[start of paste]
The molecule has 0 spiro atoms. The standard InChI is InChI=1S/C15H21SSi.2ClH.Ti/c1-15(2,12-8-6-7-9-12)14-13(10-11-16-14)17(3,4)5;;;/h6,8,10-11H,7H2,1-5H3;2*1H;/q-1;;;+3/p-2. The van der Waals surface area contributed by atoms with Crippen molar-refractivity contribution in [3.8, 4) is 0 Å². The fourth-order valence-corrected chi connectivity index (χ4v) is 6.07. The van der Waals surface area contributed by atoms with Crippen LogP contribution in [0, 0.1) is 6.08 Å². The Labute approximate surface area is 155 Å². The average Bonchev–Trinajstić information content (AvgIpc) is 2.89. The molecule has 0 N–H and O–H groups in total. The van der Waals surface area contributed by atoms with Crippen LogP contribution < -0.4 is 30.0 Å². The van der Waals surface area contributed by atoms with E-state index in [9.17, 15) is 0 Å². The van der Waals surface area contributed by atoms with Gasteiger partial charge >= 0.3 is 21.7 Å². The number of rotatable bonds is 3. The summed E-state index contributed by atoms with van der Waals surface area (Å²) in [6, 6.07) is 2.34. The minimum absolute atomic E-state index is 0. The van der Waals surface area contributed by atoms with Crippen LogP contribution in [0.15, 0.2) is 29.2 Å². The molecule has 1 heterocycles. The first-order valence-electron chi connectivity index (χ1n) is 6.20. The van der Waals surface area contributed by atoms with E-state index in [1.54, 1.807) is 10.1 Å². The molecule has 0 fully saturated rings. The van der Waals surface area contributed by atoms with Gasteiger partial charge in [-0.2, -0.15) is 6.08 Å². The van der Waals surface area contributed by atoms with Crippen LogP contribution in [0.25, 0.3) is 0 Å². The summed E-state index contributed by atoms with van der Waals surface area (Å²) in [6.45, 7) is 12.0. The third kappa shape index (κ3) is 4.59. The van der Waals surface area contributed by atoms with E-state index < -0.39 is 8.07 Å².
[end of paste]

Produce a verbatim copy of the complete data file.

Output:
The molecule has 0 spiro atoms. The standard InChI is InChI=1S/C15H21SSi.2ClH.Ti/c1-15(2,12-8-6-7-9-12)14-13(10-11-16-14)17(3,4)5;;;/h6,8,10-11H,7H2,1-5H3;2*1H;/q-1;;;+3/p-2. The van der Waals surface area contributed by atoms with Crippen molar-refractivity contribution in [3.8, 4) is 0 Å². The fourth-order valence-corrected chi connectivity index (χ4v) is 6.07. The van der Waals surface area contributed by atoms with Crippen LogP contribution in [0, 0.1) is 6.08 Å². The Labute approximate surface area is 155 Å². The average Bonchev–Trinajstić information content (AvgIpc) is 2.89. The molecule has 0 N–H and O–H groups in total. The van der Waals surface area contributed by atoms with Crippen LogP contribution < -0.4 is 30.0 Å². The van der Waals surface area contributed by atoms with E-state index in [9.17, 15) is 0 Å². The van der Waals surface area contributed by atoms with Gasteiger partial charge >= 0.3 is 21.7 Å². The number of rotatable bonds is 3. The summed E-state index contributed by atoms with van der Waals surface area (Å²) in [6, 6.07) is 2.34. The minimum absolute atomic E-state index is 0. The van der Waals surface area contributed by atoms with Crippen LogP contribution in [0.15, 0.2) is 29.2 Å². The molecule has 1 heterocycles. The first-order valence-electron chi connectivity index (χ1n) is 6.20. The van der Waals surface area contributed by atoms with E-state index in [1.54, 1.807) is 10.1 Å². The molecule has 0 fully saturated rings. The van der Waals surface area contributed by atoms with Gasteiger partial charge in [-0.2, -0.15) is 6.08 Å². The van der Waals surface area contributed by atoms with Crippen LogP contribution in [0.25, 0.3) is 0 Å². The summed E-state index contributed by atoms with van der Waals surface area (Å²) in [6.45, 7) is 12.0. The third kappa shape index (κ3) is 4.59. The van der Waals surface area contributed by atoms with E-state index < -0.39 is 8.07 Å².